Waythamoorthy big winner with government appointment

Waythamoorthy big winner with government appointment

By Ida Lim

KUALA LUMPUR, May 15 – MIC is now facing competition from Hindraf as the voice of the Indian community in the Cabinet, following the unexpected appointment of the Indian rights NGO’s chairman to the new Barisan Nasional (BN) administration.

Prime Minister Datuk Seri Najib Razak today announced that Hindu Rights Action Force (Hindraf)’s P. Waythamoorthy (picture) would be a deputy minister in the prime minister’s department.

Waythamoorthy’s appointment appears to be reward for his role in returning support for BN from Indians.

Anecdotal evidence suggests that the Indian vote in Election 2013 was evenly split between BN and Pakatan Rakyat (PR) parties.

MIC took four positions in the government, with party president Datuk Seri G. Palanivel taking over as minister of natural resources and environment, having previously served as a minister in the prime minister’s department.

Datuk Seri Dr. S. Subramaniam, the deputy president of the BN component party, will be switching his portfolio as the human resources minister to become the new health minister, a post traditionally held by coalition partner MCA.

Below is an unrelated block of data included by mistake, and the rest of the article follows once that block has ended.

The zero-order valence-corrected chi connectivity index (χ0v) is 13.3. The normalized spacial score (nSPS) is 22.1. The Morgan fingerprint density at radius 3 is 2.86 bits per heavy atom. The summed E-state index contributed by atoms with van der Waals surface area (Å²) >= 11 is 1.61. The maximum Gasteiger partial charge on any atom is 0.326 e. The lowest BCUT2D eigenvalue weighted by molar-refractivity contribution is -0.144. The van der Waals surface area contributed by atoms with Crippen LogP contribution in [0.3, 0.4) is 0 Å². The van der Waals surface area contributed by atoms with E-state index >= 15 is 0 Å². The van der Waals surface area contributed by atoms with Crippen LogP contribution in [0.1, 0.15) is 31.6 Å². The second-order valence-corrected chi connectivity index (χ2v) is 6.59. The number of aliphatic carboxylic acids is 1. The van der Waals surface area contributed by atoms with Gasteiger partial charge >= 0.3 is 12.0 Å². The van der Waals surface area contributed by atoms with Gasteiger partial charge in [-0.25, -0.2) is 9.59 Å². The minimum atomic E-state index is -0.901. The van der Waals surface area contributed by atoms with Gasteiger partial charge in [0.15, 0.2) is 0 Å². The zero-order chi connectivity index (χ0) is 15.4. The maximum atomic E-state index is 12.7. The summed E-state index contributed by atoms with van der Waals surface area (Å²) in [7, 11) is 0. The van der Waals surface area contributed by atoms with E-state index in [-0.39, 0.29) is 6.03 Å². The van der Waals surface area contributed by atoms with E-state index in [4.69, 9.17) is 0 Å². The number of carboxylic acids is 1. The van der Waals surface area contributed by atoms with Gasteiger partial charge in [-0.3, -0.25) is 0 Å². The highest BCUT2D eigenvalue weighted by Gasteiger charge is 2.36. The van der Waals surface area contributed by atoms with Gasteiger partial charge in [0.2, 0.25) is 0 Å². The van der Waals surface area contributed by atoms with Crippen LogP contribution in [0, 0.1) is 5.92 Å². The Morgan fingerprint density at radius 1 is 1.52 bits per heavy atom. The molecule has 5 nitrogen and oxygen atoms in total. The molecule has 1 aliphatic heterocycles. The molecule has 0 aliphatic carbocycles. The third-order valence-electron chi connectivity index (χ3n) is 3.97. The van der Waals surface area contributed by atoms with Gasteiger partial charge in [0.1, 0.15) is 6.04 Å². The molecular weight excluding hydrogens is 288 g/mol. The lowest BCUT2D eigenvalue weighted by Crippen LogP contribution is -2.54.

MIC vice-president Datuk M. Saravanan will become the deputy minister of youth and sport, leaving his previous post as the deputy minister of the federal territories and urban well-being.

P. Kamalanathan, the party’s Putera coordinator, will be taking up the post of Deputy Minister II in the ministry of education and higher learning, after the two ministries were merged for the 13th Cabinet.

In the recently-concluded Election 2013, MIC won four out of nine federal seats contested, which is one more than its three-seat victory in 2008 and the same number it had before polls. But the Indian-based party only took five of the 18 state seats contested, lesser than its 2008 win in seven seats.

Less than three weeks before the polls, Waythamoorthy signed a memorandum of understanding (MoU) with the BN government that was also headed by Najib then, purportedly to improve the Indian community’s economic position after negotiations with the federal opposition Pakatan Rakyat (PR) failed.

Just days after the signing of the document, his brother and Hindraf co-founder P. Uthayakumar said that Waythamoorthy was sacked as the movement’s chairman.

In 2007, Hindraf’s massive protest against the BN government under then Prime Minister Tun Abdullah Ahmad Badawi was crucial to the community’s rejection of BN in the 2008 general election, which led to the group being banned.

However, earlier this year in a strategically-timed move, the Najib administration agreed to lift the ban on the group in anticipation of the 13th general election.

The Indian community make up just about 950,000 of the country’s 13.3 million registered voters and is a significant minority in 60 of the 222 federal seats.

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